Seventeen years ago, my wise friend Carole sat holding my newborn and asked me, "So what new Christmas traditions will you start now that you have Ben?"
I blinked. The usual, I supposed. The trek to the tree lot, baking cookies, setting up the Nativity. But the need for a fresh tradition stayed with me. Two years later, I found my new ritual in a magazine -- and it involved my favorite room in the house, the kitchen.
Wrapped in aprons, Ben and I spent an entire happy and messy afternoon making salt dough, rolling it out and cutting out little stars, Christmas trees and gingerbread men from the tin cookie cutters I'd used as a child. There was flour on the old wooden floor, on our faces and in our hair. The whole time, Ben smiled that sweet, crooked little smile of his. We poked a hole at the top of each doughy ornament -- Ben especially loved that part -- and then baked them until they were hard.
Later, I painted them with shellac, and the next day we threaded red ribbon through the hole in each ornament. Our small kitchen Christmas tree was perfect. It sat on the old hutch in the white, sunny nook of our drafty, tall-ceiling kitchen in Virginia, decorated only with a handful of old tin cookie cutters and 24 homemade ornaments. My mother provided the perfect tree skirt -- a little crescent-shaped apron she made me when I was a child -- white cotton with small red roses, red rick-rack and a ruffled edge. That little apron brought back sweet memories of snowy mornings baking bread and cookies with my mother in our kitchen in Pittsburgh, followed by an afternoon of sledding at the park.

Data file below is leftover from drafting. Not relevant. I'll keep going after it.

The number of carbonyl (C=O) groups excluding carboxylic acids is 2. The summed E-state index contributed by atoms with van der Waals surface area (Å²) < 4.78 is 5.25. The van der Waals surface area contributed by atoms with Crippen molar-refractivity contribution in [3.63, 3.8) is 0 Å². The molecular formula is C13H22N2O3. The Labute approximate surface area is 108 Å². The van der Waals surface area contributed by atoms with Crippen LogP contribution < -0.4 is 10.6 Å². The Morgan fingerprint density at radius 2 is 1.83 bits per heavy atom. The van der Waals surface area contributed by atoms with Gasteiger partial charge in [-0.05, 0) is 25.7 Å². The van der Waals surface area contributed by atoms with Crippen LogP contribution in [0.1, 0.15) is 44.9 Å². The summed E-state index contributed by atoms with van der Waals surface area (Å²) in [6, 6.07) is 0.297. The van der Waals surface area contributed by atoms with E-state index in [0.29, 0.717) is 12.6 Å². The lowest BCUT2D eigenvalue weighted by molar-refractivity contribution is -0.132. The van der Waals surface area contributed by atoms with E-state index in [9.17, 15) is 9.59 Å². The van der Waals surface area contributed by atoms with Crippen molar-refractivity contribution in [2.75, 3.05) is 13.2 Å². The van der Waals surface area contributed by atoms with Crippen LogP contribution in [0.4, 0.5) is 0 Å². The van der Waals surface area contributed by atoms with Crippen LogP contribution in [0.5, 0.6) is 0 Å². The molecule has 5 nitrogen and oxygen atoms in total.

Over the years, my collection of ornaments for the kitchen tree has grown, and so has the tree. The original kitchen tree is in the attic, replaced by a tall tree that stands in our large kitchen in Georgia bedecked with antique cookie cutters, kitchen-themed ornaments and garlands of gumdrops, sugary candies and peppermints. But my favorite ornaments are still the little salt dough ornaments I made with my little boy 15 years ago.
The original 24 have dwindled to 12. Our black lab Sophie decided they looked good enough to eat three years ago, but then just about anything edible and inedible is food to sneaky Sophie. I was heartbroken and have carefully wrapped and stored the remaining 12 as if they were museum reasures. They are to me.
I wonder why I never made salt dough ornaments with Sam, my younger son. Today, I'm going to mix up a batch of salt dough with Sam and make a dozen ornaments. He's old enough at 14 to shellac them after they're baked, and I bet he'll delight in a paintbrush dripping with a gooey, toxic substance. I'll fluff out that little artificial tree that belonged to my husband's father, decorate it with the boys' salt dough ornaments and my old cookie cutters, tuck the little apron tucked around its base and center it on the long farmhouse table.
I'll still happily trim a large, fresh tree with the collection of kitchen kitsch I love, but I need the ritual of that simple little homespun kitchen Christmas tree to comfort my occasional longing to turn back time so that I can once more cozy up with my adorable toddlers in a corner of the couch surrounded by a stack of their favorite books; to re-live a typical wintry Saturday when my parents and my sister and I walked to Grandview Park, pulling our Red Flyer in joyful anticipation of an afternoon of sledding with my Dad, the biggest kid of all.
Childhood is fleeting -- the bittersweet part of motherhood -- but a simple little tradition brings me quiet joy and helps me to re-live a little of the magic of their childhood and mine.
Laura Platas-Scott resides in Lawrenceville with her family and is a freelance writer and Spanish interpreter.